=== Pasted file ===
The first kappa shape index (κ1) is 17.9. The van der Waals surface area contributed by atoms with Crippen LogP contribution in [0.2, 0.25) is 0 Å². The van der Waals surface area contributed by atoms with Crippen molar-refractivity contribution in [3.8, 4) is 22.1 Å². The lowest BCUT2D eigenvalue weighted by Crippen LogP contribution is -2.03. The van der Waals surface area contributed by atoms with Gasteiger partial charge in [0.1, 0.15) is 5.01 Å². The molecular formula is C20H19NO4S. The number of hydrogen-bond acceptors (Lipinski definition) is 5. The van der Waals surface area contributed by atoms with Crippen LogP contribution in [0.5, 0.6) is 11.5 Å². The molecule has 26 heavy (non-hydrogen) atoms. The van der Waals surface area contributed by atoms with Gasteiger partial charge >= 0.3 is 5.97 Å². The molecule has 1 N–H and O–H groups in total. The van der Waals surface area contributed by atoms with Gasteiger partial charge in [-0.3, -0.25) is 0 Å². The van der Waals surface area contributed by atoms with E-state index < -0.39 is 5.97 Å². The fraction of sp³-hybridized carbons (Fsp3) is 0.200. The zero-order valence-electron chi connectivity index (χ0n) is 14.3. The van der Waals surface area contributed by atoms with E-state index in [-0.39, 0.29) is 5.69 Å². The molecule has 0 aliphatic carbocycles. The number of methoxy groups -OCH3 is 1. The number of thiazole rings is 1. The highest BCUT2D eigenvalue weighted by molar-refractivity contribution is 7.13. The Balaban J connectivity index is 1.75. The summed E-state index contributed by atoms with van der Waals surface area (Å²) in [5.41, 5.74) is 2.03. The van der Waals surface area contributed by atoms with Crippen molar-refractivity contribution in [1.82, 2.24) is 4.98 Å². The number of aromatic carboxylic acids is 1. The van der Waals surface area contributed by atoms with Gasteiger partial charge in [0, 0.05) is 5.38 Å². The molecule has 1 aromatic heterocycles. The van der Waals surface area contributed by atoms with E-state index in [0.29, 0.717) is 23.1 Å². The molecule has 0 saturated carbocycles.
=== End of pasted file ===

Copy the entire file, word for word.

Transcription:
The first kappa shape index (κ1) is 17.9. The van der Waals surface area contributed by atoms with Crippen LogP contribution in [0.2, 0.25) is 0 Å². The van der Waals surface area contributed by atoms with Crippen molar-refractivity contribution in [3.8, 4) is 22.1 Å². The lowest BCUT2D eigenvalue weighted by Crippen LogP contribution is -2.03. The van der Waals surface area contributed by atoms with Gasteiger partial charge in [0.1, 0.15) is 5.01 Å². The molecular formula is C20H19NO4S. The number of hydrogen-bond acceptors (Lipinski definition) is 5. The van der Waals surface area contributed by atoms with Crippen LogP contribution in [0.5, 0.6) is 11.5 Å². The molecule has 26 heavy (non-hydrogen) atoms. The van der Waals surface area contributed by atoms with Gasteiger partial charge >= 0.3 is 5.97 Å². The molecule has 1 N–H and O–H groups in total. The van der Waals surface area contributed by atoms with Gasteiger partial charge in [-0.3, -0.25) is 0 Å². The van der Waals surface area contributed by atoms with E-state index < -0.39 is 5.97 Å². The fraction of sp³-hybridized carbons (Fsp3) is 0.200. The zero-order valence-electron chi connectivity index (χ0n) is 14.3. The van der Waals surface area contributed by atoms with E-state index in [-0.39, 0.29) is 5.69 Å². The molecule has 0 aliphatic carbocycles. The number of methoxy groups -OCH3 is 1. The number of thiazole rings is 1. The highest BCUT2D eigenvalue weighted by molar-refractivity contribution is 7.13. The Balaban J connectivity index is 1.75. The summed E-state index contributed by atoms with van der Waals surface area (Å²) in [5.41, 5.74) is 2.03. The van der Waals surface area contributed by atoms with Crippen molar-refractivity contribution in [1.82, 2.24) is 4.98 Å². The number of aromatic carboxylic acids is 1. The van der Waals surface area contributed by atoms with Gasteiger partial charge in [0, 0.05) is 5.38 Å². The molecule has 1 aromatic heterocycles. The van der Waals surface area contributed by atoms with E-state index in [0.29, 0.717) is 23.1 Å². The molecule has 0 saturated carbocycles.